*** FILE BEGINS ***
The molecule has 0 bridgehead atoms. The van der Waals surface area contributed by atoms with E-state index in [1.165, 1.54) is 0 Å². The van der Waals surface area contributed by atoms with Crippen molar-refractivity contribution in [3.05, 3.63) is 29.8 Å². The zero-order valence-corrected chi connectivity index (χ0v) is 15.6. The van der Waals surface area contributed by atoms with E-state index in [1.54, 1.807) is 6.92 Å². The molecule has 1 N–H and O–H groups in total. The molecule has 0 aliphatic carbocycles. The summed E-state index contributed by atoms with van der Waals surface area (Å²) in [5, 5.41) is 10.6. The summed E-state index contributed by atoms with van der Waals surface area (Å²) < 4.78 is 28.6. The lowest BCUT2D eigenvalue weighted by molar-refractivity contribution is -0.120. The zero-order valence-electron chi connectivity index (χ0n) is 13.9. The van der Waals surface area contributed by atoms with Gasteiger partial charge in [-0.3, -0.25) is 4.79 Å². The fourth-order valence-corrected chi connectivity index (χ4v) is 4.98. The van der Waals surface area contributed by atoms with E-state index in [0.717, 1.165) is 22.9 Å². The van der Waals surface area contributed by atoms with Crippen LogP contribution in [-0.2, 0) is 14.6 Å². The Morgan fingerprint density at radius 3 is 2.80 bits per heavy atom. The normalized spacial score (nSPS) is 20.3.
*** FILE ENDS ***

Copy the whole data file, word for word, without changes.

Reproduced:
The molecule has 0 bridgehead atoms. The van der Waals surface area contributed by atoms with E-state index in [1.165, 1.54) is 0 Å². The van der Waals surface area contributed by atoms with Crippen molar-refractivity contribution in [3.05, 3.63) is 29.8 Å². The zero-order valence-corrected chi connectivity index (χ0v) is 15.6. The van der Waals surface area contributed by atoms with E-state index in [1.54, 1.807) is 6.92 Å². The molecule has 1 N–H and O–H groups in total. The molecule has 0 aliphatic carbocycles. The summed E-state index contributed by atoms with van der Waals surface area (Å²) in [5, 5.41) is 10.6. The summed E-state index contributed by atoms with van der Waals surface area (Å²) < 4.78 is 28.6. The lowest BCUT2D eigenvalue weighted by molar-refractivity contribution is -0.120. The zero-order valence-electron chi connectivity index (χ0n) is 13.9. The van der Waals surface area contributed by atoms with Gasteiger partial charge in [-0.3, -0.25) is 4.79 Å². The fourth-order valence-corrected chi connectivity index (χ4v) is 4.98. The van der Waals surface area contributed by atoms with E-state index in [0.717, 1.165) is 22.9 Å². The van der Waals surface area contributed by atoms with Crippen LogP contribution in [-0.2, 0) is 14.6 Å². The Morgan fingerprint density at radius 3 is 2.80 bits per heavy atom. The normalized spacial score (nSPS) is 20.3.